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Louisiana Photo Album

Photos courtesy of Louisiana Office of Tourism

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Nowhere on earth is there a richer or more abundant musical legacy than in Louisiana. There are hundreds of places dedicated to dancing and listening to the various forms of music that are dear to Louisianians. So where do you find the music? New Orleans is a good place to start because today the birthplace of jazz has it all in terms of Louisiana music--jazz, Cajun, zydeco, rhythm and blues, gospel and rock and roll.

For authenticity of the early jazz clubs, visit Preservation Hall on St. Peter in the French Quarter. A newer venue is The Storyville District on Bourbon Street in the French Quarter. To learn more about Louisiana's musical history, see the Louisiana State Museum Jazz Exhibit at the Old U.S. Mint on Esplanade or the Hogan Jazz Archives at Tulane University. To give the whole family a taste of old New Orleans jazz, visit Jazzland, New Orleans' first Disney-style theme park designed to carry visitors back to the old days of jazz in New Orleans.

South Louisiana features Cajun and zydeco music. For Cajun, visit DI's in Basile, The original Mulate's in Breaux Bridge, Randol's and Grant Street Dance Hall in Lafayette. For Zydeco, visit Richard's in Lawtell, Slim's Y-Ki-Ki in Opelousas, El Sido's Zydeco and Blues Club in Lafayette.

North Louisiana's musical roots are steeped in country music. The Louisiana Hayride at the Municipal Auditorium in Shreveport is a must-see for country music fans, and the Rebel State Historic Site in Marthaville is home to the Louisiana Country Music Museum.

Food and Louisiana go hand in hand. The state's cultural "gumbo" produces a winning recipe for fun with a celebration of a harvest that ranges from A to Z, starting with the oyster festival in Amite and wrapping up with the tamale festival in Zwolle. Some of these festivals can only be found in Louisiana where mudbugs are a staple and Poke Salad topped the record charts. A few of the more unique festivals include:
The Amite Oyster Festival and Rodeo in Amite, the oyster capitol of Louisiana -- Call (225) 748-5161

The Iowa Rabbit Festival in Iowa, LA featuring Cajun rabbit dishes -- Call (318) 382-3535

The West Carroll Poke Salad Festival in Oak Grove named in honor of native Tony Jo White, who wrote and recorded "Poke Salad Annie," and "Rainy Night in Georgia" -- Call (318) 428-2161

Louisiana International Goat Festival in Opelousas which includes a goat meat cookoff -- Call (318) 942-2392

Cochon de Lait Festival in Mansura where you'll find pig roasting at its finest -- Call (318) 964-2887

Mudbug Madness Festival in Shreveport with hundreds of pounds of crawfish and Cajun & Zydeco music -- Call (318) 747-5700

Jambalaya Festival in Sorrento with over 40 cooks competing in the "World Jambalaya Cooking Championship" -- Call (225) 622-1998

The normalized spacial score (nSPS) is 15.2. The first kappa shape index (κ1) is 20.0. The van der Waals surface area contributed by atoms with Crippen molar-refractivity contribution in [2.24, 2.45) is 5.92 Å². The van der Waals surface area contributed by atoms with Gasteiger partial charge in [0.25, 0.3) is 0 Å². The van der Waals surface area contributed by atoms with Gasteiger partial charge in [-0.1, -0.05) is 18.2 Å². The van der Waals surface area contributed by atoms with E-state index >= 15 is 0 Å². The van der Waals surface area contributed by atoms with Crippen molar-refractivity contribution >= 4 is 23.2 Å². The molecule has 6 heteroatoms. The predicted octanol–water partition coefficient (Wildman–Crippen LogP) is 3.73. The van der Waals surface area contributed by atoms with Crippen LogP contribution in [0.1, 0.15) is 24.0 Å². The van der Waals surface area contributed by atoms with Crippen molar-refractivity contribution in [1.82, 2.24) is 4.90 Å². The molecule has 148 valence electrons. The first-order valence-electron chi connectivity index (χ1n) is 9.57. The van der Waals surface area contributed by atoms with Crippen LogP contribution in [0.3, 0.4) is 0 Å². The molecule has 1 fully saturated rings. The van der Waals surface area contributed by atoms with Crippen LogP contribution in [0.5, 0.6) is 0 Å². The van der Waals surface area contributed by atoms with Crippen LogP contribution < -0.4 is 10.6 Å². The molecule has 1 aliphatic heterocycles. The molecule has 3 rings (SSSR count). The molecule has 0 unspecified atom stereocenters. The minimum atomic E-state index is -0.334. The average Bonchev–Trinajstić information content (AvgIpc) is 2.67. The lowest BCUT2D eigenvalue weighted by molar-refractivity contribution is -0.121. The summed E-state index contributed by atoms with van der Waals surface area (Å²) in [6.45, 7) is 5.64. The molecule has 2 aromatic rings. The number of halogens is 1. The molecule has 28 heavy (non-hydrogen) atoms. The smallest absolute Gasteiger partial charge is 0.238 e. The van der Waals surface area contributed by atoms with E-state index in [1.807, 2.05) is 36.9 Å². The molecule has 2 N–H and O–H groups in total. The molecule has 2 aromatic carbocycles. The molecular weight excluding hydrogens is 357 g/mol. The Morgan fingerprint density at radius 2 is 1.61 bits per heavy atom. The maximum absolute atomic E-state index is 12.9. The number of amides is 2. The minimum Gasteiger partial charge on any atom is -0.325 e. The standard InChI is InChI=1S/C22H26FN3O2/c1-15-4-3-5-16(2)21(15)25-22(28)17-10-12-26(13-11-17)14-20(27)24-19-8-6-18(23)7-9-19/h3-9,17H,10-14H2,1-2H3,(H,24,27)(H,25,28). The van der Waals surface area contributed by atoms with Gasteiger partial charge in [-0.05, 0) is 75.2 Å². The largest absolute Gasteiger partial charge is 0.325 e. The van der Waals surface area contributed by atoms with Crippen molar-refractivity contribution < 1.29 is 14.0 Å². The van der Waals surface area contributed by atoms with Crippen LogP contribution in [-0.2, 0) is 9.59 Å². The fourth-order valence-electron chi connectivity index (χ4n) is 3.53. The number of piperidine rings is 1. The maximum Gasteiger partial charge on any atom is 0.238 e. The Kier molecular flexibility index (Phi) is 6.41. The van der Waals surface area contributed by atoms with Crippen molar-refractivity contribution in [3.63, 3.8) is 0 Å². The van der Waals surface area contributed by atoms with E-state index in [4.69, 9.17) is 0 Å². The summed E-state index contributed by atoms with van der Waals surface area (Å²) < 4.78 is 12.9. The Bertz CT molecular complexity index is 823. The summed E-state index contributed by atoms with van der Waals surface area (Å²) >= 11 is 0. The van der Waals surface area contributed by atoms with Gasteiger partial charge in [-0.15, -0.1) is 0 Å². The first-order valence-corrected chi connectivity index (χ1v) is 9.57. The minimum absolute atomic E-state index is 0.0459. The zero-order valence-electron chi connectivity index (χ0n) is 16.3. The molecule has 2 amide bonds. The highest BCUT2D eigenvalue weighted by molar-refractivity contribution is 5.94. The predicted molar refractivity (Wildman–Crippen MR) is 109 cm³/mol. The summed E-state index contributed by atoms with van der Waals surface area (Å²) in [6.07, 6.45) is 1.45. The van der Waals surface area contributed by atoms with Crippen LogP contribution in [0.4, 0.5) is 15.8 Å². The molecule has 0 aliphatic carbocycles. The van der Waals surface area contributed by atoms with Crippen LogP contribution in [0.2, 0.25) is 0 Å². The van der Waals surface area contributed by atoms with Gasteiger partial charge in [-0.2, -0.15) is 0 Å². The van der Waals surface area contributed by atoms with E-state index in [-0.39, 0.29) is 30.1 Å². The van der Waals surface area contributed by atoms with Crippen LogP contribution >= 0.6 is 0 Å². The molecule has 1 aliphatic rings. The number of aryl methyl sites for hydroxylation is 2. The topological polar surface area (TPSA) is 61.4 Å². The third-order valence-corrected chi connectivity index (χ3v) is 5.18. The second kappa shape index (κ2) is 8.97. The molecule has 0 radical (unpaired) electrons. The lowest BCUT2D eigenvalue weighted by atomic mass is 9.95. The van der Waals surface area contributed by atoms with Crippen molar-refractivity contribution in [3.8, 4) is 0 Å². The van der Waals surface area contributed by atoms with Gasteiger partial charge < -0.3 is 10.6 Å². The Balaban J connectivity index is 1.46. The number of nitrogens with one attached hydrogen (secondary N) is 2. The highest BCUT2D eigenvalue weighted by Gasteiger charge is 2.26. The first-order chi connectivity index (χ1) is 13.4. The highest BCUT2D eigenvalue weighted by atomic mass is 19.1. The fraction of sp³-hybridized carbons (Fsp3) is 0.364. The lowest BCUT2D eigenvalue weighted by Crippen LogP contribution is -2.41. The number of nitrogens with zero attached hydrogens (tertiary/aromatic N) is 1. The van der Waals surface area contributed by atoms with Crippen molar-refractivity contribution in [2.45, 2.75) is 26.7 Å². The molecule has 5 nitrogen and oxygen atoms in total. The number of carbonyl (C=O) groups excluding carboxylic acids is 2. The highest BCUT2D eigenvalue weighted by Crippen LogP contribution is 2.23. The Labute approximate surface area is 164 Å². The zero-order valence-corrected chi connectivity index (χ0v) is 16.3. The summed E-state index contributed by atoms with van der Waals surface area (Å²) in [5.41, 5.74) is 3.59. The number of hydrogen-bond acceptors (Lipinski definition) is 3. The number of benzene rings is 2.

The Rayne Frog Festival in Rayne -- Call (318) 783-0759

The Annual Cracklin' Cookoff in Bourg -- Call (504) 594-6826

The Gueydan Duck Festival in Gueydan -- Call (318) 536-9328

Louisiana has a rich history of welcoming people from all corners of the world. For hundreds of years, the lighthouses that dot the Louisiana coastline were the first U. S. landmarks foreign immigrants would see upon their arrival- rivaling the Statue of Liberty in significance.

Here are just a few of the many interesting stories about Louisiana's lighthouses:

Benjamn H. Latrobe, architect of the United States Capitol, drew up the plans for the lighthouse on Frank's Island.

The lighthouse at New Canal Station probably holds the record for the most female keepers. No fewer than five served the station, most assuming their posts when their husbands died. Several of these women performed heroic acts during hurricanes and storms.

Keeper I.C.M. Erickson, of the South Pass lighthouse, set off across the river in a rowboat on April 8, 1923. The current swept him out to sea where he was picked up by an outbound freighter 15 miles from the station. He was taken to their next port of call in Mexico (nearly 700 miles away). Erickson was eventually returned to his station, and almost a year later was again carried out into the gulf as he attempted to cross the river. This time he never made it back to the station.

Many Louisiana lighthouses were deactivated during the Civil War to make passage difficult for Union troops.

The Sabine Pass Lighthouse was erected in 1849, shortly after the Republic of Texas joined the United States.

Louisiana offers a unique travel experience with unique accommodations to match.

Photos and wording courtesy of Louisiana Office of Tourism

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